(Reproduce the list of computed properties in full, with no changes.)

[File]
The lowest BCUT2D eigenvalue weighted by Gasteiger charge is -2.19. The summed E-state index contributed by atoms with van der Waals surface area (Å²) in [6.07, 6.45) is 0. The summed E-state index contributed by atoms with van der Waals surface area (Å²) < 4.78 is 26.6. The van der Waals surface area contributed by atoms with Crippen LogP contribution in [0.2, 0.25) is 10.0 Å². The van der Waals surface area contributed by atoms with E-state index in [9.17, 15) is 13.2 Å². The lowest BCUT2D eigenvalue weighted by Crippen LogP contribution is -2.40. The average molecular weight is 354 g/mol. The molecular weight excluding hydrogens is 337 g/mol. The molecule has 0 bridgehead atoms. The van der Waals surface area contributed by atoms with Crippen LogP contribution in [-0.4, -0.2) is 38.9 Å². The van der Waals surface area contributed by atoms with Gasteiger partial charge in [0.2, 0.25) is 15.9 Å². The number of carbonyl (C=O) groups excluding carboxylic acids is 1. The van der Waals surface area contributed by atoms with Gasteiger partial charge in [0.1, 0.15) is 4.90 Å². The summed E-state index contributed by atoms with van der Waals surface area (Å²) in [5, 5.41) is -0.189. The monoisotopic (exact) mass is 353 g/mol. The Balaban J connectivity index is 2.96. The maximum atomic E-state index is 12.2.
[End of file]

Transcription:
The lowest BCUT2D eigenvalue weighted by Gasteiger charge is -2.19. The summed E-state index contributed by atoms with van der Waals surface area (Å²) in [6.07, 6.45) is 0. The summed E-state index contributed by atoms with van der Waals surface area (Å²) < 4.78 is 26.6. The van der Waals surface area contributed by atoms with Crippen LogP contribution in [0.2, 0.25) is 10.0 Å². The van der Waals surface area contributed by atoms with E-state index in [9.17, 15) is 13.2 Å². The lowest BCUT2D eigenvalue weighted by Crippen LogP contribution is -2.40. The average molecular weight is 354 g/mol. The molecular weight excluding hydrogens is 337 g/mol. The molecule has 0 bridgehead atoms. The van der Waals surface area contributed by atoms with Crippen LogP contribution in [-0.4, -0.2) is 38.9 Å². The van der Waals surface area contributed by atoms with Gasteiger partial charge in [0.2, 0.25) is 15.9 Å². The number of carbonyl (C=O) groups excluding carboxylic acids is 1. The van der Waals surface area contributed by atoms with Gasteiger partial charge in [0.1, 0.15) is 4.90 Å². The summed E-state index contributed by atoms with van der Waals surface area (Å²) in [5, 5.41) is -0.189. The monoisotopic (exact) mass is 353 g/mol. The Balaban J connectivity index is 2.96. The maximum atomic E-state index is 12.2.